Last week, I was in Portland attending the Solutions Journalism Educators’ Academy, a two-day conference put on by the University of Oregon. I suspect that should provide enough context clues as to which of the two “Portlands” I might have been.
This was the capstone to my two-week journey across the country, starting in Chicago and heading via Amtrak on a two-and-a-half day train trip to Emeryville. It was a wonderful time, and I took a bunch of photos, most of which can be found on my Instagram page. But, following a trip through the comically tiny Santa Rosa County airport, it was time to get back to work.
Though I’ll need to get more into the details of the conference a bit later, the concept of Solutions Journalism is to focus on how an issue is being resolved — or at least, an attempt to get it resolved — rather than simply focusing on the issue itself. Much of impactful journalism is about a problem or a failure of someone (or something) in power to do the right thing. I use the word “impactful” because I want to differentiate it from more process-oriented pieces (e.g., dutifully reporting on a city council vote), entertainment news or commentary. Other synonyms might be “watchdog, “investigative” or “news analysis.” The Solutions Journalism folks tend to call this type of piece “problems journalism.”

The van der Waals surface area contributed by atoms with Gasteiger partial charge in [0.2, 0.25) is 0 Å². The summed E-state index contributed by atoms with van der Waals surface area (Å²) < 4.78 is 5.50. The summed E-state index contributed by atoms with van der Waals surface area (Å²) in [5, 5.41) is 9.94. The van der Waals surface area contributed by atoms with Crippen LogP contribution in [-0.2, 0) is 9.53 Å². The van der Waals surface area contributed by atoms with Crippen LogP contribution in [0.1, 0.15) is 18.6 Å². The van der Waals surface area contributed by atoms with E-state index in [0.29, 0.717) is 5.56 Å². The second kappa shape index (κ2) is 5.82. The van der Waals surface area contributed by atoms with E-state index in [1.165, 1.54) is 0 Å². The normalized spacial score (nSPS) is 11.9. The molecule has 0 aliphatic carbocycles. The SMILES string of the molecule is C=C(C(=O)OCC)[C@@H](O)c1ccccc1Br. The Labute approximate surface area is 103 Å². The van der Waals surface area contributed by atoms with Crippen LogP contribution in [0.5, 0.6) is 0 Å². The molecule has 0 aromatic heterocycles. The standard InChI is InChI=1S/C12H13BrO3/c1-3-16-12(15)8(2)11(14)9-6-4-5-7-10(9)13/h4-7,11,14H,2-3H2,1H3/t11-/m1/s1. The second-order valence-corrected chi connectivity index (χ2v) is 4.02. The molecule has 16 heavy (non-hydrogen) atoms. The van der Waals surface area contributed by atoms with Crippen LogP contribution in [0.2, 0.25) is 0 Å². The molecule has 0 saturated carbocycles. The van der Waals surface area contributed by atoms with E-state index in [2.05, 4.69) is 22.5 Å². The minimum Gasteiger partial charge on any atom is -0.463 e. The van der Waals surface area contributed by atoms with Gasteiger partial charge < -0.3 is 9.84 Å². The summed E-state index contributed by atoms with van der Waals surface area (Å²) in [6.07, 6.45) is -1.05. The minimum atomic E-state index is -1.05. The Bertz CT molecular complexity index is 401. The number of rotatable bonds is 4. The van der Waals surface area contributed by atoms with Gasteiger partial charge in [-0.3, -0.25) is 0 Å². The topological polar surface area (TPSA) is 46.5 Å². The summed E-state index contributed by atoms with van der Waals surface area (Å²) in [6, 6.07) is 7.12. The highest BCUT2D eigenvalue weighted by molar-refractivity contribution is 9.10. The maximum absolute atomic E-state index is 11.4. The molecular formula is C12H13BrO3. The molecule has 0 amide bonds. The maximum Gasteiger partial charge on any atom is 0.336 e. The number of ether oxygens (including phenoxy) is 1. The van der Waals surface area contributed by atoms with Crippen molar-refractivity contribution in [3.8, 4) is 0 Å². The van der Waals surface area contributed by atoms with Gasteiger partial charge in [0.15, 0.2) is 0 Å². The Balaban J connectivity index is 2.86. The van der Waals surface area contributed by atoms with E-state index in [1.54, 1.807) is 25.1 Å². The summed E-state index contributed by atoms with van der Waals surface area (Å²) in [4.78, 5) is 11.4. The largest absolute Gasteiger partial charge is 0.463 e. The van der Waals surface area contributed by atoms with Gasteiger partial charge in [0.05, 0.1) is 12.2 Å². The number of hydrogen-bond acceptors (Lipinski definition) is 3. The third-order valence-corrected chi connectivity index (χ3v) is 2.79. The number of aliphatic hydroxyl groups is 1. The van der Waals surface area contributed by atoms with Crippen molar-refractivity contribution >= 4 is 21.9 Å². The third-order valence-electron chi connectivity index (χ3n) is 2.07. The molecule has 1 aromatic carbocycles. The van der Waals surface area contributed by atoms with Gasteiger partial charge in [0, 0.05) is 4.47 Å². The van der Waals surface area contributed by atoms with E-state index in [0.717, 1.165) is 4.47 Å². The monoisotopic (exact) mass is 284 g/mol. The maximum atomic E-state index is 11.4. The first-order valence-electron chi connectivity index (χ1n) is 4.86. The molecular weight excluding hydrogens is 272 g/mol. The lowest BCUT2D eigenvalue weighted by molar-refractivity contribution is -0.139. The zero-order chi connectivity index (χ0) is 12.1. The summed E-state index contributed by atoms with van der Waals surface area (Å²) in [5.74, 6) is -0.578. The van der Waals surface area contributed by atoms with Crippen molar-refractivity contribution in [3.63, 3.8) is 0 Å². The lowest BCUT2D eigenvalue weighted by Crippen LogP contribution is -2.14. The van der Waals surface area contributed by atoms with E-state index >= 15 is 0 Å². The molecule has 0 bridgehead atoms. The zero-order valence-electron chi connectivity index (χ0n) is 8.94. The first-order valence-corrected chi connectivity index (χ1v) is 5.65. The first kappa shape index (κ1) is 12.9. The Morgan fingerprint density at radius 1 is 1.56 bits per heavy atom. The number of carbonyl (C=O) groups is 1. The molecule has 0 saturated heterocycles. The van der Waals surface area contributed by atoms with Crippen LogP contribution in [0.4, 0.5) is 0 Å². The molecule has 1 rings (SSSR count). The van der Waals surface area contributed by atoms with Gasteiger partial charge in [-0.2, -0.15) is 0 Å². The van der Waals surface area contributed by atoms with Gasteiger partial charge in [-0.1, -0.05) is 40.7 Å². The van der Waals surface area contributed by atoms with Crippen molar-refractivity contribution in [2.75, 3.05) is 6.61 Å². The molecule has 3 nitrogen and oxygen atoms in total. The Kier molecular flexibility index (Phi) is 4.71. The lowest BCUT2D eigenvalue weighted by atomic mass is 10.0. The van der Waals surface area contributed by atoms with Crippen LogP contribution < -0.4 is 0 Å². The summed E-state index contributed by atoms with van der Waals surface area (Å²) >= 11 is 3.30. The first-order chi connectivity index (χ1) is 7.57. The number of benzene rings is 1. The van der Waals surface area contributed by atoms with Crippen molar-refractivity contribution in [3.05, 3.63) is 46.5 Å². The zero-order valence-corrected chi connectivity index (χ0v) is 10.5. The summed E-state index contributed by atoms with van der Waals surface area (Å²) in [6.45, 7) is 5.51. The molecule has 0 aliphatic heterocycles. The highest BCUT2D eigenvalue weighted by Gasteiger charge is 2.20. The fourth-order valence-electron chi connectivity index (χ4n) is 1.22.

Though incredibly important for the profession and American democracy, such pieces tend to make readers or viewers feel hopeless. Reading a 4,000 word piece about how the local foster care system turns a blind eye to 8-year-olds addicted to heron, for example, is likely to put you in a foul mood all week. The same story that shows how a neighboring state successfully got its third graders off smack — and asking pointed questions to the local folks about following its example — (hopefully) has the opposite affect.
That is, reading how a problem may get resolved may reduce so-called news fatigue. Now, mind you, there are a lot of “ifs” in these statements. There isn’t a whole lot of research showing that people are more likely to watch or read the news if it includes solution journalism-type pieces. Or, really, if the amount of “problem journalism” is the true cause of news fatigue, or even if news fatigue is a main (or major) cause of media distrust and declining circulation rates.
OK, that’s it for now. More later.